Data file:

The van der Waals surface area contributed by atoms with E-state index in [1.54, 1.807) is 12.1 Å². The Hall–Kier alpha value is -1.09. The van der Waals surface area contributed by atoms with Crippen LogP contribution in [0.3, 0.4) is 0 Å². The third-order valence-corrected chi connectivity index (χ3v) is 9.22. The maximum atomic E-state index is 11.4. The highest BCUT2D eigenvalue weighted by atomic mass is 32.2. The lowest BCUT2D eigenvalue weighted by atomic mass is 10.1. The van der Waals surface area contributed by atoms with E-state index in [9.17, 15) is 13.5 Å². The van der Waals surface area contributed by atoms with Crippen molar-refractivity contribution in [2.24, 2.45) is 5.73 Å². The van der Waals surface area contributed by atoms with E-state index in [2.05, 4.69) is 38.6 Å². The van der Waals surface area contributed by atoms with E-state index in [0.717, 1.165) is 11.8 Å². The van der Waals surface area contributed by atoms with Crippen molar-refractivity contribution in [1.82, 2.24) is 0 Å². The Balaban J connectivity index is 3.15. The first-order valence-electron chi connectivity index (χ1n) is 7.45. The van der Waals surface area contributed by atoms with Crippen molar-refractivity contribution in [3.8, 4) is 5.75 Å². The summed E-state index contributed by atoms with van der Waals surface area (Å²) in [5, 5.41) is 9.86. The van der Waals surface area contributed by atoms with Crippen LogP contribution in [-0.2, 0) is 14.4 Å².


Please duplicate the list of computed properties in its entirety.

The van der Waals surface area contributed by atoms with E-state index in [1.54, 1.807) is 12.1 Å². The Hall–Kier alpha value is -1.09. The van der Waals surface area contributed by atoms with Crippen LogP contribution in [0.3, 0.4) is 0 Å². The third-order valence-corrected chi connectivity index (χ3v) is 9.22. The maximum atomic E-state index is 11.4. The highest BCUT2D eigenvalue weighted by atomic mass is 32.2. The lowest BCUT2D eigenvalue weighted by atomic mass is 10.1. The van der Waals surface area contributed by atoms with E-state index in [9.17, 15) is 13.5 Å². The van der Waals surface area contributed by atoms with Crippen molar-refractivity contribution in [2.24, 2.45) is 5.73 Å². The van der Waals surface area contributed by atoms with E-state index in [2.05, 4.69) is 38.6 Å². The van der Waals surface area contributed by atoms with E-state index in [0.717, 1.165) is 11.8 Å². The van der Waals surface area contributed by atoms with Crippen molar-refractivity contribution in [1.82, 2.24) is 0 Å². The Balaban J connectivity index is 3.15. The first-order valence-electron chi connectivity index (χ1n) is 7.45. The van der Waals surface area contributed by atoms with Crippen molar-refractivity contribution in [3.8, 4) is 5.75 Å². The summed E-state index contributed by atoms with van der Waals surface area (Å²) in [5, 5.41) is 9.86. The van der Waals surface area contributed by atoms with Crippen LogP contribution in [-0.2, 0) is 14.4 Å².